Garden Pic Wednesday: Vased Glads

  I swam at Y again this morning, then did a little bit of trimming on my blackberries, which are starting to ripen. I decided to snip off any malformed berries, so the plant would put it's energy into ripening the good ones really fat and plump.
I watered them with miracle-grow fertilizer yesterday as well.
I have 2 Garden Pics for you today:
First is a mixed vase I put together featuring Gladiolus.
They are an easy bulb flower to grow and make an excellent vase flower, though you do have to remove dead blooms and trim stems every couple of days, since they open from bottom to top.
But they last as long as it takes to bloom to the top of the stem!
Outside, their bloom heads tend to fall over, being top heavy, and must be either staked up or cut and brought inside.
I prefer the latter.
To make this arrangement:I cut some short stems of Hydrangea, climbing rose & Lily of the Nile (Agapanthus) and arranged these short stems in a circle around the top edge of a vase filled with warm tap water.
Next, I inserted 7 to 9 stems of Glads straight down in the middle, one at time, holding them upright with one hand, adding mores stems while turning the vase, until all the Glads are in place.
They quickly reach a point where the total weave of stems in the vase holds everything where you want it, though Glads will gradually start leaning outward as the blooms open up the stem.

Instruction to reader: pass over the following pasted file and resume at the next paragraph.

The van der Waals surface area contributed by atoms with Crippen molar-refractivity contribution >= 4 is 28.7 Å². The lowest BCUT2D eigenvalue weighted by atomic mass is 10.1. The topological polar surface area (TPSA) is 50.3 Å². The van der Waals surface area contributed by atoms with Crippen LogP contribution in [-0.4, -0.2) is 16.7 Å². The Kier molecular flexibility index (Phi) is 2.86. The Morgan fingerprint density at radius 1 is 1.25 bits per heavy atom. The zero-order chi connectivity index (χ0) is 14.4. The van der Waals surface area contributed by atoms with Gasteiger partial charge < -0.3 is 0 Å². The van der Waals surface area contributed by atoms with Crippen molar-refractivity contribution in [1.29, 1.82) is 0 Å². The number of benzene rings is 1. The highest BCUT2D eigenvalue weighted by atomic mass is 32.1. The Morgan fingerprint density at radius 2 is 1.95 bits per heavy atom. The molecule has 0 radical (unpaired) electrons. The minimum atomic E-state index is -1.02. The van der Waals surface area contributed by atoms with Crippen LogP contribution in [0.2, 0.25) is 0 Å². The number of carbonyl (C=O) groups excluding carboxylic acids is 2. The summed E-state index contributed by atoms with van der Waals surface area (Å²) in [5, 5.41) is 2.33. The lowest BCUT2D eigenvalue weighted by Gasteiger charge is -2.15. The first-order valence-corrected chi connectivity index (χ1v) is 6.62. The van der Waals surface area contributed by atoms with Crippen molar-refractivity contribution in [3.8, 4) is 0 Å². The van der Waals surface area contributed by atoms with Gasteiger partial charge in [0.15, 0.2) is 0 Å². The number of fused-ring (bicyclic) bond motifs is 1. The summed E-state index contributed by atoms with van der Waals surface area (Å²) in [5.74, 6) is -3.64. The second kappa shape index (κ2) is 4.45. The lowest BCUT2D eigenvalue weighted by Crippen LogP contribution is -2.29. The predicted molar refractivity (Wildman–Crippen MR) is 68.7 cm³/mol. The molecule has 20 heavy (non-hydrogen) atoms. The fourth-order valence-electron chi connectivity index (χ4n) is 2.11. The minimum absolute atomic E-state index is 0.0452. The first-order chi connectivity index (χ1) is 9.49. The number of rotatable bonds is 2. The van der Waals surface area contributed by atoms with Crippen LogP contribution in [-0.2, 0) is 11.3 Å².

To fix this, I'll re-cut and re-do the arrangement again every few days when I change the water.
 Next, a pretty shot of my shrub rose on the trellis I topped with those metal flowers:This particular breed of rose was listed as one that would "take a shrub-like form" in the catalog I bought a pair from many years ago. However, it has never formed a shrub.
It considers itself to be a climbing rose that puts up long, snaky arms with clusters of rosettes at the ends.
So I train it to a trellis, tying it with coated wire, sometimes snipping unruly growths, though it doesn't like that.
Every winter, I trim it to the base and every spring it comes back and blooms till frost.
In Florida, one could hardly ask for more.


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